A recent item in the Arizona Daily Star describes a situation that provides a great example of the purposes of zoning and building codes, and the extent to which those codes should be used to limit what a property owner may choose to build.
Here’s the story. A property owner in Tucson recently constructed a house on his property. As I understand it, the property is in a residential area and is zoned for residential use. The news item says that the house was constructed with proper government approvals.
So, what’s the big deal, you ask?
Well, it has to do with the materials used to construct the house, or to be more precise, how the house looks. It’s made out of corrugated metal shipping containers. There are four of them, two of them side by side, stacked two high.
Before you jump to the conclusion that it couldn’t possibly be a proper dwelling, remember what I said about it being constructed with proper government approvals. According to the news item, city and state building officials say that the house meets the applicable building codes. That means whatever its appearance, the house meets minimum standards for a dwelling.
That’s what the building code is for, to make sure that buildings meet minimum functional standards. If I can re-use materials and turn them into something that not only complies with the building code, but provides functional and economical housing, isn’t that a good thing?
But what about zoning, you say? Doesn’t the zoning code limit where you can put this type of building? And why isn’t it treated the same way as a mobile home? Yes, the zoning code does limit where mobile homes can be installed, but this isn’t a mobile home. According to the city employee quoted in the news item, it fits the zoning code definition of a modular home. Modular homes are permitted on property zoned for residential use.
As reported in the Star, however, those technical details haven’t stopped people from arguing that the city shouldn’t have allowed the home to be built because it is “ugly and inappropriate for its location.” OK, it may be ugly. Remember, however, that building and zoning codes aren’t meant to control ugly. They’re meant to control functionality and use.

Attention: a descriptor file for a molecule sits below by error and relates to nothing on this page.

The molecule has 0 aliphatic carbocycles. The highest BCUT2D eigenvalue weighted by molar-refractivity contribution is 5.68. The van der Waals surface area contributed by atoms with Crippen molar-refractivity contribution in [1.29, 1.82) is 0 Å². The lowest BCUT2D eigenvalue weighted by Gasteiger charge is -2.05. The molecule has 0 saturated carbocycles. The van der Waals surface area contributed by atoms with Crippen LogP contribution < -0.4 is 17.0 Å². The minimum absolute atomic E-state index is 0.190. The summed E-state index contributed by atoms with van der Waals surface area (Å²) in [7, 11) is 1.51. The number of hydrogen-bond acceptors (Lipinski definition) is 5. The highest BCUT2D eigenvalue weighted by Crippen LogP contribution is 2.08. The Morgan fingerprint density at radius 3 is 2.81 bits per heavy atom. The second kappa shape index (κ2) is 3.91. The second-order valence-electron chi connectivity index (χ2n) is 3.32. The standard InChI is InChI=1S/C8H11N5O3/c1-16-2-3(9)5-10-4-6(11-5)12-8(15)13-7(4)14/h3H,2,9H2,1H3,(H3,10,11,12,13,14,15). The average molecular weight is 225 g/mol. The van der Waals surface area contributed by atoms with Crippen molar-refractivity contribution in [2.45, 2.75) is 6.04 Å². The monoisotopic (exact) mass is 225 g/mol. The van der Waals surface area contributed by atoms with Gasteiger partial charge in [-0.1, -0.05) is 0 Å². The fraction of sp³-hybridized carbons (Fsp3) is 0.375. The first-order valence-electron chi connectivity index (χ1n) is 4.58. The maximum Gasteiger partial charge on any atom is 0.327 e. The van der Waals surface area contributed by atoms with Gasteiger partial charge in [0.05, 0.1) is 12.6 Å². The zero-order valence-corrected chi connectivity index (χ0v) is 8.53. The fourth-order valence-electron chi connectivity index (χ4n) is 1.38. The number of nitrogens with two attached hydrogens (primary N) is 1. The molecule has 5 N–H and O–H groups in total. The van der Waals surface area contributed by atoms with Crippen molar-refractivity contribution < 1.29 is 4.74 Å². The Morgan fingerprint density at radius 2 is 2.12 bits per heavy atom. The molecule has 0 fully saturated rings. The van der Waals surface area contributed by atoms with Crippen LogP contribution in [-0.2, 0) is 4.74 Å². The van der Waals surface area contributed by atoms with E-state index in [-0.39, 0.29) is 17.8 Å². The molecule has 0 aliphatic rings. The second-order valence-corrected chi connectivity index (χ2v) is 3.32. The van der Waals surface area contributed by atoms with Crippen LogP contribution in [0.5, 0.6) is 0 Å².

If the codes were meant to control ugly, then who needs a code? It’s pretty hard to write a code that prohibits ugly buildings, but allows attractive ones. What you end up with then is the people who enforce the code deciding what is attractive and what is ugly. If aesthetics are the goal, it would make more sense to forget about a code and just have a building official with good taste who decides whether or not you get to build what you want to build based on the building official’s evaluation of your proposed building’s attractiveness.
One problem with that approach is that if buildings were permitted based solely on someone’s subjective evaluation of a proposed building’s aesthetic qualities, a lot of buildings that are now considered landmarks would never have been built, such as the modern addition to the Louvre, the Pompidou Centre, or the Transamerica pyramid. The larger problem is, of course, that if that was how things worked, you would never know for sure that you would be allowed to build what you want unless you made sure it wasn’t too different from all the buildings that already exist in the neighborhood.
Isn’t that one of the criticisms of the way newer neighborhoods look, that they are too homogeneous? If you try to prohibit ugly, what you are going to get is everything looking the same.
I also find it interesting that the concerns about whether or not the materials are appropriate for the intended us are being raised not by the users, but by the neighbors. If someone is willing to spend good money to build a house out of shipping containers and live in it themselves, or rent it to someone who is willing to pay good money to live in it, then isn’t that an indication that the owner or tenant thinks the materials are appropriate?
The same principle applies to any innovation. One example of this that occurs to me is the artichoke. Who first decided that artichokes were not only edible, but would be worthwhile to cultivate? Whoever made that decision was a visionary, obviously. No doubt other people thought artichokes were too unorthodox, inappropriate for human consumption, and just plain ugly. If the opinions of the naysayers controlled the decisions, lots of innovations would never have happened.
Building and zoning codes are for maintaining standards of functionality and compatibility of uses. If you want to live in a neighborhood where conformity of appearance is the goal, you are free to enter into an agreement with like-minded property owners that controls how everyone’s building will look. Those agreements are called covenants, conditions and restrictions (CC&Rs), and the organizations that enforce them are called neighborhood associations.
In my opinion, tolerating nonconformity is the price we pay for innovation, and for the freedom to make our own choices. I will tolerate what I might consider an ugly house on my neighbor’s lot in exchange for being able to have my house look the way I want it to look, without having to please my neighbor.
I’m all for having building and zoning codes to make sure that buildings are safe and that their uses are compatible with the surrounding properties. That’s why they exist.
QUOTE OF THE MONTH
“Man invented language to satisfy his deep need to complain.”
US actress & comedienne (1939 – )